Advertisement
YOU ARE HERE: LAT HomeCollections

Tech 101 | PC Focus

Which Laptop? Ask First How You'll Use It

October 26, 2000|LAWRENCE J. MAGID | larry.magid@latimes.com

Before you plop down a credit card for a new notebook computer, ask yourself some tough questions about how you'll use it. And make sure to answer honestly.

Your first question should be whether it's a replacement for your desktop PC or a supplemental machine to use on the go. If you decide you want the notebook PC to be your main machine--for use at home or at the office as well as on the road--you might not want to skimp when it comes to performance, disk storage or memory. But if you plan to keep using a desktop machine for most of your work, start thinking about what compromises you're willing to make.

Personally, I like to travel light, and I'm willing to give up some computing power to accomplish that. So the most important factors for me are size and weight. Performance isn't an issue because all of today's notebook PCs are fast enough for the type of work I do on the road--typically word processing, Web surfing and e-mail. If I were using the machine for graphic design or playing games, I'd probably opt for as much power as I could find.

The Toshiba T7200, which I'm using to write this article from a hotel room in Florida, isn't cheap, but it's very light. The machine, which weighs 3.1 pounds, starts at $2,700. But unlike some notebook PCs that typically weigh 5 or more pounds, it's easy on the back and shoulders. Its 13.3-inch active matrix screen is a bit smaller than some notebook PCs, but I find it big enough for what I do.

One reason I like an ultralight machine is that I often carry it around with me at trade shows. If you're simply lugging it between home and office or plan to leave it in your hotel room when you travel, you can save some money by opting for a heavier machine.

If your back is stronger than your wallet, you can save a lot of money by purchasing a heavier machine such as the 6.4-pound Dell Inspiron 3800, which starts at $1,099 for a system with a 12.1-inch screen, 32 megabytes of memory and a 5-gigabyte hard disk. In fact, at this price, you're not paying an enormous premium over the mid-range desktop machine, so it's not a bad choice as a second computer to use at home as well.

For some people, their notebook PC is their only PC, so they want something powerful as well as portable. This makes sense for people who want to have their entire computing environment with them when they travel. A notebook PC also makes sense if you have a limited amount of space at home or in your office cubicle. If you fit into this category, you may want a "desktop replacement" machine that has most of the bells and whistles of a standard PC.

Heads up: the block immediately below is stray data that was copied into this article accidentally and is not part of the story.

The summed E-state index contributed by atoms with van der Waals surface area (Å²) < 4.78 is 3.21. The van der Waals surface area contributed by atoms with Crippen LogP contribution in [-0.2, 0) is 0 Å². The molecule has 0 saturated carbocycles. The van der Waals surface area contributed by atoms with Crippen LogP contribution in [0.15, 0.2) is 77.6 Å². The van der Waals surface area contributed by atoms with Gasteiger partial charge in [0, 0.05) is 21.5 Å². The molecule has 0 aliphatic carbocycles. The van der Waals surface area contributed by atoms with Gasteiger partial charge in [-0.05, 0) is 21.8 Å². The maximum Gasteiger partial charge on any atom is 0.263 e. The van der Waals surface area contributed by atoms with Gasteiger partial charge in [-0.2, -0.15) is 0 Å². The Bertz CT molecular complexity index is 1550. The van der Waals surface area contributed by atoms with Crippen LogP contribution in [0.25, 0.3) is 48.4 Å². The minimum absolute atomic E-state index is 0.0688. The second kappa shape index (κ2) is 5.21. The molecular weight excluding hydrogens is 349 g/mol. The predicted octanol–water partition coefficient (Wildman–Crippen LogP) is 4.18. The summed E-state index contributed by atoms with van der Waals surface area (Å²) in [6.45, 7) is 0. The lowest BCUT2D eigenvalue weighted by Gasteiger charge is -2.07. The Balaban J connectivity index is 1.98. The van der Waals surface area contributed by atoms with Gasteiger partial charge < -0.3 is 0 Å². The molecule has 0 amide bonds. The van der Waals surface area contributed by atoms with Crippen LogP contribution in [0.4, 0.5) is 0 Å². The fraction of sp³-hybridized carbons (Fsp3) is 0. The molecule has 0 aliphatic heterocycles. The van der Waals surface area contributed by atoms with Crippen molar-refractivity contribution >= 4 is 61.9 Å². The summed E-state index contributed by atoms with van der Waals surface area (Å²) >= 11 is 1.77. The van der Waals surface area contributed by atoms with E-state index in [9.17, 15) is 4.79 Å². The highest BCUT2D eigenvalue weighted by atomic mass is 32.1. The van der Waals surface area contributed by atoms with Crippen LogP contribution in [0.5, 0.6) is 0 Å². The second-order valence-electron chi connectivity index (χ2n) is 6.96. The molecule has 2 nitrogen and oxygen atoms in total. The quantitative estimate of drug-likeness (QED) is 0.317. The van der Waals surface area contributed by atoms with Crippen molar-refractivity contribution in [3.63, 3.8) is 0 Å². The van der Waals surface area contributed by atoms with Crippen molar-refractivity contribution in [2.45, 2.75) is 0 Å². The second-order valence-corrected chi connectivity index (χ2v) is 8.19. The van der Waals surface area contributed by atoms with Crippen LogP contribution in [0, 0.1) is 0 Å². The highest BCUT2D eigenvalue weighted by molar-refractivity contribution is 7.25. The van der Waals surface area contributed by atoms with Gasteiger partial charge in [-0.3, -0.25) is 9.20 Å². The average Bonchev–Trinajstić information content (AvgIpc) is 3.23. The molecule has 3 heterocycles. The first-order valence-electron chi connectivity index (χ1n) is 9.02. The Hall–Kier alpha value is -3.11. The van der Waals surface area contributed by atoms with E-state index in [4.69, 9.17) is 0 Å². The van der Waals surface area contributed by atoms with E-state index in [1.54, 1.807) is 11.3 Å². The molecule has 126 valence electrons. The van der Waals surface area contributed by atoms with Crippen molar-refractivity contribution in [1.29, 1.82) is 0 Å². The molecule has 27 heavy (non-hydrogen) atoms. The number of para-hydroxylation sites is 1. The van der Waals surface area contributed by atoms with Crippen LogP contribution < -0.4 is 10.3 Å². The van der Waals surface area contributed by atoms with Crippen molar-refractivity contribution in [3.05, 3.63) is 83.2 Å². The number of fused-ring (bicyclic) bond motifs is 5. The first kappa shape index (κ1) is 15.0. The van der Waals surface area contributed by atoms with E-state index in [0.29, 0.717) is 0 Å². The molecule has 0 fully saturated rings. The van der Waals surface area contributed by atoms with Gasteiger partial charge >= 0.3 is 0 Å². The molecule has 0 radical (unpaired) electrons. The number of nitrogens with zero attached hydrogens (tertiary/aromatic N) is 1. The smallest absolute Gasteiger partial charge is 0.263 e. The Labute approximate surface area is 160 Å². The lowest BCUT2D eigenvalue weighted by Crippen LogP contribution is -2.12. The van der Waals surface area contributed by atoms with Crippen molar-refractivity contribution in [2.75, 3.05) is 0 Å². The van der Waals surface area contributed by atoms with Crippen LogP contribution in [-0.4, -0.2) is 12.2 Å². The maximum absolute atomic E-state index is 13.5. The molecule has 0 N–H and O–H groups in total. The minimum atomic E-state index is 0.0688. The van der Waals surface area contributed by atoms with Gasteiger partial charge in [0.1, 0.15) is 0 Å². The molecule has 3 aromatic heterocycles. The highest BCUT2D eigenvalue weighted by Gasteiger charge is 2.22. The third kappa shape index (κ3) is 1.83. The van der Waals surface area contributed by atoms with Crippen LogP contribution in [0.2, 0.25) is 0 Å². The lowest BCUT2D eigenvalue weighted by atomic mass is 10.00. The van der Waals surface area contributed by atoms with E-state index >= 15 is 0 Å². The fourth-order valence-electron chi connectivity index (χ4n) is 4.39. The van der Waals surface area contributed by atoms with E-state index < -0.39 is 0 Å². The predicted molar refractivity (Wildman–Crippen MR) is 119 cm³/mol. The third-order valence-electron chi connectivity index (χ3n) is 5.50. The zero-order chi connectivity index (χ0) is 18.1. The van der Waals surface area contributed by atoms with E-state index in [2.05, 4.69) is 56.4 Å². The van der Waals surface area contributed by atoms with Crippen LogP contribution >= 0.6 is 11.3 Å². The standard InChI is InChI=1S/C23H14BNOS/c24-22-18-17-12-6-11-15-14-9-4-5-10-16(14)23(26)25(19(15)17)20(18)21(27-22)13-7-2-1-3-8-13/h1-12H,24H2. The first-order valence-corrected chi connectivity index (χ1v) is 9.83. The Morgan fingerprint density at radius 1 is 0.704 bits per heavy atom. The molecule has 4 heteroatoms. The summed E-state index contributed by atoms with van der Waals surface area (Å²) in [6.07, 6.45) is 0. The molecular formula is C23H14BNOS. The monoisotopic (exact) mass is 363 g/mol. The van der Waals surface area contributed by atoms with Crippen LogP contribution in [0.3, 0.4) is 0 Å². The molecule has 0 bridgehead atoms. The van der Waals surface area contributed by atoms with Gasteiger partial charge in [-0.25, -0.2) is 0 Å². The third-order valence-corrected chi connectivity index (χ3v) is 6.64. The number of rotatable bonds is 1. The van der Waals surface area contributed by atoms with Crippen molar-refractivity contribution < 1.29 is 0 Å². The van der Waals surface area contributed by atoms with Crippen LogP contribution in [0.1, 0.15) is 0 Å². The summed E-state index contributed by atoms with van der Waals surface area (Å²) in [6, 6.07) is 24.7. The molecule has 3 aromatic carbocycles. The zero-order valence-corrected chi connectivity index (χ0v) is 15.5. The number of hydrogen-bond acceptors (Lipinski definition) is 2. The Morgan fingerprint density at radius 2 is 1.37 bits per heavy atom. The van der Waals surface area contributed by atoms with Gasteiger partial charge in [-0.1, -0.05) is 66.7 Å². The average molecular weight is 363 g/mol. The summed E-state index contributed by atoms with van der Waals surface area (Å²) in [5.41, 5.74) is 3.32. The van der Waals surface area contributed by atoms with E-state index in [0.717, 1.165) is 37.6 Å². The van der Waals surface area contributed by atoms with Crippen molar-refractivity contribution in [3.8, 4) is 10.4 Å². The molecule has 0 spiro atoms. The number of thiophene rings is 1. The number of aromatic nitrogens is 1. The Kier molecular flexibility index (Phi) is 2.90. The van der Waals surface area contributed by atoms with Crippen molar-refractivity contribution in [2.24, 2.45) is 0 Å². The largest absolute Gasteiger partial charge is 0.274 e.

A full-featured machine, such as the Compaq Presario 18XL390, sets you back more than $3,000 and weighs nearly 8 pounds. It's too expensive and heavy for my taste, but if you plan to use it as your only PC, you'll have just about all the power you're likely to need with its Pentium III 850 processor, 128mb of system RAM, 20gb hard drive, a JBL sound system and 15-inch screen. There's also a DVD-ROM drive so you can watch movies. The 3D graphics card has 8mb of video RAM, which is impressive for a portable but still below the standards of heavy-duty gamers.

Whatever laptop you buy, make sure you're happy with the keyboard, especially if you buy an ultralight, some of which have smaller keyboards. For example, IBM's ThinkPad 240 Mini-Notebook ($1899 and up) packs a lot of punch for a 3-pound package, but its keyboard is 5% smaller than standard. That might not bother some people, but it can be annoying for some touch typists.

Also, check out the pointing device. IBM and Toshiba use pointing sticks that look like an eraser sticking up between the G, H and B keys. Compaq and other vendors generally use an electronic touch pad that tracks your finger as you move it over the pad. Personally, I prefer the pointing stick, but I know people who hate the stick and love the pad.

*

Technology reports by Lawrence J. Magid can be heard between 2 p.m. and 3 p.m. weekdays on the KNX-AM (1070) Technology Hour.

Advertisement
Los Angeles Times Articles
|
|
|